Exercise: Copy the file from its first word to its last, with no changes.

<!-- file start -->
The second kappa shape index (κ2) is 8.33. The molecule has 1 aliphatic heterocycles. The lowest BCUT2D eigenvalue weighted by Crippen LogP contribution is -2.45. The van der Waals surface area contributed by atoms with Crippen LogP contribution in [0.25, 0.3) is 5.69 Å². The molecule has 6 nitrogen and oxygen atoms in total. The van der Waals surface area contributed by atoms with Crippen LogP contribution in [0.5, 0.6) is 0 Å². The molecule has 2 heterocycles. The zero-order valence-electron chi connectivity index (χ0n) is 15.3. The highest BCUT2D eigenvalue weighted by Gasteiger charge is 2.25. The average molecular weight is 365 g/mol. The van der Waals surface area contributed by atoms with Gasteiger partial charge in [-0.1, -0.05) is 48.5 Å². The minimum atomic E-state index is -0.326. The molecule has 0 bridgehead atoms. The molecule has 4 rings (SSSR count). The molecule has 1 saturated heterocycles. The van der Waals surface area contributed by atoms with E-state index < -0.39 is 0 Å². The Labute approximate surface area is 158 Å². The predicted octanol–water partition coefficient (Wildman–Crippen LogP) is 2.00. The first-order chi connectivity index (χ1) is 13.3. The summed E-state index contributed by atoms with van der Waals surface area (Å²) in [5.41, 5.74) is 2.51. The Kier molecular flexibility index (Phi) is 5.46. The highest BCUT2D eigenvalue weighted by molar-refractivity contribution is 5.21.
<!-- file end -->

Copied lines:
The second kappa shape index (κ2) is 8.33. The molecule has 1 aliphatic heterocycles. The lowest BCUT2D eigenvalue weighted by Crippen LogP contribution is -2.45. The van der Waals surface area contributed by atoms with Crippen LogP contribution in [0.25, 0.3) is 5.69 Å². The molecule has 6 nitrogen and oxygen atoms in total. The van der Waals surface area contributed by atoms with Crippen LogP contribution in [0.5, 0.6) is 0 Å². The molecule has 2 heterocycles. The zero-order valence-electron chi connectivity index (χ0n) is 15.3. The highest BCUT2D eigenvalue weighted by Gasteiger charge is 2.25. The average molecular weight is 365 g/mol. The van der Waals surface area contributed by atoms with Gasteiger partial charge in [-0.1, -0.05) is 48.5 Å². The minimum atomic E-state index is -0.326. The molecule has 0 bridgehead atoms. The molecule has 4 rings (SSSR count). The molecule has 1 saturated heterocycles. The van der Waals surface area contributed by atoms with E-state index < -0.39 is 0 Å². The Labute approximate surface area is 158 Å². The predicted octanol–water partition coefficient (Wildman–Crippen LogP) is 2.00. The first-order chi connectivity index (χ1) is 13.3. The summed E-state index contributed by atoms with van der Waals surface area (Å²) in [5.41, 5.74) is 2.51. The Kier molecular flexibility index (Phi) is 5.46. The highest BCUT2D eigenvalue weighted by molar-refractivity contribution is 5.21.